Cascadia designer Randy Flynn celebrates winning the Spiel des Jahres in 2022. | Image credit: Thomas Ecke for Spiel des Jahres eV

None of this, however it might sound, should take away from the Spiel des Jahres jury. They have a difficult and unenviable task in trying to pick out evergreen classics without any benefit of hindsight. When they do overlook really deserving titles, they give out “special awards” in later years - like the “literary game” prize given to Reiner Knizia’s Lord of the Rings, in part as a recognition of his enormous contributions to gaming not having translated into prior Spiel awards. And honouring hobby games has never been their mission: the award is about excellence in family gaming in the German market. As the popularity of the award has grown, they’ve tried to bring hobbyists into the fold with the Kennerspiel (“Connoisseur”) category, although the winners have still remained a little hit-and-miss and very much on the lighter side.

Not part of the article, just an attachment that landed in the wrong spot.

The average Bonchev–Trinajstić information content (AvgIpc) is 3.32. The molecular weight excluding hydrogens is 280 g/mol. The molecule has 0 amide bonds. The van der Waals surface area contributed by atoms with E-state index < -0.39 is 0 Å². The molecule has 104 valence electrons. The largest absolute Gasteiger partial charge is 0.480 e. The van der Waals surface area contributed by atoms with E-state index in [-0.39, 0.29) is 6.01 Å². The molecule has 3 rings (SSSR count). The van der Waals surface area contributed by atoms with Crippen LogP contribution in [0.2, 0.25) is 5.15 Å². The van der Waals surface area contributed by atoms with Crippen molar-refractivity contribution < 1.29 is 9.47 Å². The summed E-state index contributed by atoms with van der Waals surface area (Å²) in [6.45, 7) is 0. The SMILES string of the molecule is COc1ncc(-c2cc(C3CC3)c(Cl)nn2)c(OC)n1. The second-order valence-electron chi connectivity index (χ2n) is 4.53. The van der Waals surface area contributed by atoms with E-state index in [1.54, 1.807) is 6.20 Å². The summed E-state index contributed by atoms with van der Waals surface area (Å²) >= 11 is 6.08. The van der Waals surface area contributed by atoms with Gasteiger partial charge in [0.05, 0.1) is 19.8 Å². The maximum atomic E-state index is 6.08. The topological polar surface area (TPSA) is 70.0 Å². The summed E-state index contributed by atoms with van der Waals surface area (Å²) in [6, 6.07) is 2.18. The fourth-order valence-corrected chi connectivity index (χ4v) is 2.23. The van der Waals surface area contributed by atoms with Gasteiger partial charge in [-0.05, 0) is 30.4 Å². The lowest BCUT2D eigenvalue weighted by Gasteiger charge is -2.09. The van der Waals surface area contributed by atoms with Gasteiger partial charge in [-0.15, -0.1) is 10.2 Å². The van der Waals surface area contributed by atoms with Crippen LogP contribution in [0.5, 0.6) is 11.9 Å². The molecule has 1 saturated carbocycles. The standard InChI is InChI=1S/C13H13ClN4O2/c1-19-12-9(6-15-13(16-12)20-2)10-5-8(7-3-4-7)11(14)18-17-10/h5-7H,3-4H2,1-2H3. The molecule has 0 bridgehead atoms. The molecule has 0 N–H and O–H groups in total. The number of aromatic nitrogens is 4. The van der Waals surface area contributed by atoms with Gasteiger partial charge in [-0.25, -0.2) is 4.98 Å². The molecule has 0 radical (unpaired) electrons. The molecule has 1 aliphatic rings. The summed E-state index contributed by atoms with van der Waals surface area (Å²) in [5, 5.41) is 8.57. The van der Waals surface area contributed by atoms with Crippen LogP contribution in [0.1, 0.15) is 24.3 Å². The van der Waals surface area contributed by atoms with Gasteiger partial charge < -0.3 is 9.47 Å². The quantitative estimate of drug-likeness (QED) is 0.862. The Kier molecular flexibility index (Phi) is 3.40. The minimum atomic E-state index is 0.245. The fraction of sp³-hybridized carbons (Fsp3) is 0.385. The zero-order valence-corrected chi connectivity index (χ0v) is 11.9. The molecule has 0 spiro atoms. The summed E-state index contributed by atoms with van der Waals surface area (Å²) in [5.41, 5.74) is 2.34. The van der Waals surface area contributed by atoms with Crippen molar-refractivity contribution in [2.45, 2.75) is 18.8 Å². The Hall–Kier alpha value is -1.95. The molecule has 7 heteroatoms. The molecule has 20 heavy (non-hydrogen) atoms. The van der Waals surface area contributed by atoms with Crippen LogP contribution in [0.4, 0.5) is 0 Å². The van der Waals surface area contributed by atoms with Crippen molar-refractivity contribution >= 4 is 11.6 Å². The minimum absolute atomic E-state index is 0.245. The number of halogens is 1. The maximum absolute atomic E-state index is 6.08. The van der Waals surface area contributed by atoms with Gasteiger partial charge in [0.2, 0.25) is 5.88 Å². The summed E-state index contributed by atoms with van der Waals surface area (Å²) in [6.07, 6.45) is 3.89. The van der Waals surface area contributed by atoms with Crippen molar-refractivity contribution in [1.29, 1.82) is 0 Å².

Honouring hobby games has never been the Spiel des Jahres's mission: the award is about excellence in family gaming in the German market.

Rather, the difficulty is trying to work out why, exactly, game hobbyists continue to ride the hype train for Spiel des Jahres winners and nominees after so many years, when it’s been clear that the picks are not supposed to be for us.